Russian Progress supply ship docks at space station

A Russian Progress cargo ship loaded with 2.8 tons of supplies and equipment caught up with the International Space Station Sunday, gliding in for an automated docking to wrap up a two-day rendezvous.

Launched Friday from the Baikonur Cosmodrome in Kazakhstan, the Progress MS-10/71P spacecraft docked at the aft port of the Russian Zvezda service module at 2:28 p.m. EST (GMT-5) as the two spacecraft sailed 250 miles above Algeria.

On board: 1,653 pounds of propellant for space station orbital adjustments, 165 pounds of pure oxygen and air, 970 pounds of water and 2,866 pounds of spare parts and equipment.

The Progress supply run was the first of two in as many days for the station crew. On Saturday, Northrop Grumman launched a Cygnus supply ship from the Mid-Atlantic Regional Spaceport, or MARS, on Virginia's eastern shore.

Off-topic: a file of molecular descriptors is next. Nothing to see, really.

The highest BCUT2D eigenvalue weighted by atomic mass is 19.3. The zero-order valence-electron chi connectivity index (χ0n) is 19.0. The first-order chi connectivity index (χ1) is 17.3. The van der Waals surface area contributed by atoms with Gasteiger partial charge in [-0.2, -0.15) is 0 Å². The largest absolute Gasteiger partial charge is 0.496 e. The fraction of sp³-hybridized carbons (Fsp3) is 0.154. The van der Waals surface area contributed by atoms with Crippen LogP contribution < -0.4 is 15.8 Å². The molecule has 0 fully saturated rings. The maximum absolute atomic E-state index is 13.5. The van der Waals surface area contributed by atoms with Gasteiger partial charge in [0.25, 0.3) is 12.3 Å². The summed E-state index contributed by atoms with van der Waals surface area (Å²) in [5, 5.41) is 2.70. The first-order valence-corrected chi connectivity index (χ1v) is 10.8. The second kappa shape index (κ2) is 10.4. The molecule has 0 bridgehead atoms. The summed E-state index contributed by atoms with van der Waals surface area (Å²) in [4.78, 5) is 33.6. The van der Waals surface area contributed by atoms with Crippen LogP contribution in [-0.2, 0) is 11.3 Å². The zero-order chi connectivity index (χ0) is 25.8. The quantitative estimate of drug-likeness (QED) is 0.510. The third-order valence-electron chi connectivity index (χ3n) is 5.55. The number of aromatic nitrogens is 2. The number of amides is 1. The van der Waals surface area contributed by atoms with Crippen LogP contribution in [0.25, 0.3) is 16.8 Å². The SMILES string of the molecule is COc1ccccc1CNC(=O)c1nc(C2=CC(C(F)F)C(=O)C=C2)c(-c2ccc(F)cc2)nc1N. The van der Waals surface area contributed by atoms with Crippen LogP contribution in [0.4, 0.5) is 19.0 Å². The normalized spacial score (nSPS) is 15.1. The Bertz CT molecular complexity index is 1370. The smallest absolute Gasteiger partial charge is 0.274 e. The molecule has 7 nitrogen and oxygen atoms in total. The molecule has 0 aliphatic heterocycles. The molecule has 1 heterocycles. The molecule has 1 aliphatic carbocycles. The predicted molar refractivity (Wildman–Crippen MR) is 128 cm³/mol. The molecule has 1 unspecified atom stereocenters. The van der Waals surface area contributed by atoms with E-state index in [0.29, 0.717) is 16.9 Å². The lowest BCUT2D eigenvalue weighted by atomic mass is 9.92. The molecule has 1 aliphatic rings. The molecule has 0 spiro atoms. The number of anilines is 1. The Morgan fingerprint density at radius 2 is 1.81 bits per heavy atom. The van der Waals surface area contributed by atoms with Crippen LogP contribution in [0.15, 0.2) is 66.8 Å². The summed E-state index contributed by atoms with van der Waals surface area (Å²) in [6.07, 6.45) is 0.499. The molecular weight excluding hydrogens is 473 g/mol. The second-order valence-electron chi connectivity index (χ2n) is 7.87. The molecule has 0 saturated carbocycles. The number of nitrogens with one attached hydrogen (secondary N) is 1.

If all goes well, the automated spacecraft will reach the station around 5:20 a.m. Monday, bringing 2,255 pounds of science gear, 64 pounds of spacewalk equipment, 2,183 pounds of space station hardware, 253 pounds of computer gear and 2,605 pounds of crew supplies, including fresh fruit and ice cream.

With the back-to-back cargo deliveries behind them, Expedition 57 commander Alexander Gerst, Sergey Prokopyev and Serena Auñón-Chancellor will prepare the station for the arrival of three new crew members — Oleg Kononenko, Canadian flight engineer David Saint-Jacques and NASA astronaut Anne McClain.

They are scheduled for launch from Baikonur aboard the Soyuz MS-11/57S spacecraft on Dec. 3.

Featured in SciTech